Openings were carefully placed to maximise cross ventilation with for example windows and doors opposite each other. Both the internal doors and external windows have small openings included to allow cross ventilation when closed. Narrow vertical windows are used throughout the building. The shaded windows allow little direct sunlight to enter the building during the hot months. Eastern and Western windows ere avoided. The only exception to the use of the small windows is the large window that runs over the two stories on the southern façade. This window serves as a sun collector during the winter months and is shaded via a wooden lattice in summer. The design incorporates movable vertical sliding shades and fixed shading elements for the windows. In all windows foam strips were used to ensure air-tightness.

Type of construction Heavy
A/V ratio 0.43 -1
Average U-value of building 0.540 W/m2K
Thermal bridging Detailing for thermal bridging was carried out throughout the project.
Shading Venetian shading elements

Ground floor
U-value 1.200 W/m2K
Total thickness 40.00 cm
Total area 135 m2
Material Thickness Thermal conductivity λ
Floor finishing with gravel 10.00 cm 1.700 W/mK
Reinforced concrete slab 10.00 cm 2.300 W/mK
Lead concrete 5.00 cm 2.000 W/mK
Base concrete 15.00 cm 1.280 W/mK
(From outside to inside)
External walls
U-value 0.360 W/m2K
Total thickness 51.00 cm
Total area 448 m2
Material Thickness Thermal conductivity λ
Straw Plaster 3.00 cm 0.500 W/mK
CHB with Perlite 15.00 cm 0.300 W/mK
Air cavity 10.00 cm 0.024 W/mK
Insulation layer 5.00 cm 0.036 W/mK
CHB with Perlite aggregate 15.00 cm 0.300 W/mK
Cement plaster with straw 3.00 cm 0.500 W/mK
(From outside to inside)


U-value window 3.16 W/m2K
Total area 66 m2
Glass infill None
Coating/Tint None
Solar heat gain coefficient 0.50
U-value glass None W/m2K
U-value window frame None W/m2K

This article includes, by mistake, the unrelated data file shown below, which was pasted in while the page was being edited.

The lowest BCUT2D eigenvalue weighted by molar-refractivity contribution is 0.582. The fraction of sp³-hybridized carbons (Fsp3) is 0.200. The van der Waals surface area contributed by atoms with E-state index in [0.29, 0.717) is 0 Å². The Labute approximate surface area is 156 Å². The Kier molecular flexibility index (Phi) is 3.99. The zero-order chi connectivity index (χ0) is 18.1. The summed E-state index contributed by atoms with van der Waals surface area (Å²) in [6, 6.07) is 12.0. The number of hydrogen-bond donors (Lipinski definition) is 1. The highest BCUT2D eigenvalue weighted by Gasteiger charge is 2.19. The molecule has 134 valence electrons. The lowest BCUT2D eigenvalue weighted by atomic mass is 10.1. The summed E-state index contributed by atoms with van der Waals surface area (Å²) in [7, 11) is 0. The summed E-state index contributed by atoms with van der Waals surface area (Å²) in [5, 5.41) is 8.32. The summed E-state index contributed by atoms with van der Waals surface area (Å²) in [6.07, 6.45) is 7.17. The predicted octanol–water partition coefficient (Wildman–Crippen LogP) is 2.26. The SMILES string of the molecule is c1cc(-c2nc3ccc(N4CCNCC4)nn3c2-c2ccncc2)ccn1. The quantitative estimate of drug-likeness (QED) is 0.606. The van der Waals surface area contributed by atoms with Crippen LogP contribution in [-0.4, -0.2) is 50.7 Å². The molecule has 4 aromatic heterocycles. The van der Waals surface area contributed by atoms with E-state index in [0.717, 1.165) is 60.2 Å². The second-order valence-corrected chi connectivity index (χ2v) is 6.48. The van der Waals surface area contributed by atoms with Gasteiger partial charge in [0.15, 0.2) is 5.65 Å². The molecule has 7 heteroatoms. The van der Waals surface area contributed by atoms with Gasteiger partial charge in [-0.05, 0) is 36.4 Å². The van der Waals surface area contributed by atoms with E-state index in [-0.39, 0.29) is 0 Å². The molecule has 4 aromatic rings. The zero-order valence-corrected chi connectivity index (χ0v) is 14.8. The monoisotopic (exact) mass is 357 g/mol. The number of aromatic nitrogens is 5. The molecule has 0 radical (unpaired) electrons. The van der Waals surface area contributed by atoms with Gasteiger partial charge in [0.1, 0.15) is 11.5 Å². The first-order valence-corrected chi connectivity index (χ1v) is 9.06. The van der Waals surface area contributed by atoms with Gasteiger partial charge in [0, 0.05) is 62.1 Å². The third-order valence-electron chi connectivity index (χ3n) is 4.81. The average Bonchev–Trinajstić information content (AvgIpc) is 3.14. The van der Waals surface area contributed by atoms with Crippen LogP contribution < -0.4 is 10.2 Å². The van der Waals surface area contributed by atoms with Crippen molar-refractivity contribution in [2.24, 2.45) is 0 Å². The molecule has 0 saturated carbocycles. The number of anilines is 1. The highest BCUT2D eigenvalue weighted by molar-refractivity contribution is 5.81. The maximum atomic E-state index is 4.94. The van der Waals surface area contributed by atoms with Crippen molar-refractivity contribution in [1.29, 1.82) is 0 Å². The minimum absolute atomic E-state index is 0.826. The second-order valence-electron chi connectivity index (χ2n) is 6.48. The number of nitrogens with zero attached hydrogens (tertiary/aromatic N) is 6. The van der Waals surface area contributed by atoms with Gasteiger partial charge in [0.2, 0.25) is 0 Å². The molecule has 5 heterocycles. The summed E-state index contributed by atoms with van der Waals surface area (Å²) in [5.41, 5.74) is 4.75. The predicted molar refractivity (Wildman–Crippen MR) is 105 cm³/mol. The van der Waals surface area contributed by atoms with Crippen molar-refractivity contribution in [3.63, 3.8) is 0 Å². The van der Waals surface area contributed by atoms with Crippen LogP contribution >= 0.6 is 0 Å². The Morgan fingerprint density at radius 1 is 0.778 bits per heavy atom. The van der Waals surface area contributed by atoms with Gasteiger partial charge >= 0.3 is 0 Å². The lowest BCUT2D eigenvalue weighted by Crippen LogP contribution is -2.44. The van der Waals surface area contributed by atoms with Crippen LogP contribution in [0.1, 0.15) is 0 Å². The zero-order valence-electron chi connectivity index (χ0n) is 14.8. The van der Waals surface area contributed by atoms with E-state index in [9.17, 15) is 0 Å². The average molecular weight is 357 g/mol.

Passive strategies

  • Orientated to minimise solar gains
  • Compact building form
  • Buffered floor plan layout
  • Natural ventilation
  • Stack effect for ventilation in stair well

The Aqaba house was designed with an optimum in terms of natural cooling. For this reason although there is a solar-driven cooling system this is more for extreme temperature periods in the summer as well as for experimental reasons within the project. The Solar absorption system is mainly responsible for the hot water system in the building.

Indoor design temperature summer 26 °C
Indoor design temperature winter 20 °C

Heating system

Cooling system

A solar-driven adsorption cooling system is installed on the top roof. The solar hot water matrix delivers domestic hot-water, heating and energy for the adsorption chiller, which delivers cooling at a high efficiency rate. The adsorption chiller is more energy efficient than the more common absorption chiller, since it can provide cooling with a water input temperature of 65 instead of 90°C. It also is more environmentally friendly, since it uses silica gel and a zeolite coating technology rather than ammonia. It also minimizes crystallization of water in the system, and thus requires less maintenance.

 An underground cooling system is incorporated in the floor of the living area, and for evaporative cooling of incoming air a water fountain is installed outside the kitchen window

1 individual cooling system installed:
Type Solar adsorption cooling
Cooling capacity 20.00 kWth
Annual final energy consumption 6400 kWh/year

Hot water system

The solar hot water matrix delivers domestic hot-water, heating and energy for the adsorption chiller, which delivers cooling at a high efficiency rate. 

A flat plate solar collectors system (35.2 m2 collectors) for domestic hot water and solar cooling provides 100% of household needs. The system is composed of 11 panels, each with 24 evacuated tubes. These solar collectors are placed on the main roof. Each panel is 2 m x 1.6 m in cross sectional area, and occupies a roof area of 2 x 1.50 m. There are 3 rows of panels. One row of 5 collectors faces the Southeast, and is tilted at an angle of 6 degrees. Each of the other 2 rows of 3 collectors faces the southwest, and is tilted at an angle of 17 degrees. This is to maximize the benefit of solar energy throughout the year. The collectors are placed in a manner so as not to shade each other during the summer or winter, and also to provide maintenance space in between. In order to prevent overheating, the collector fields have pressure valves that feed back into the hot water tank, and also a heat dissipater with an outlet to the roof floor. These solar panels also serve as a basis for the building's cooling system.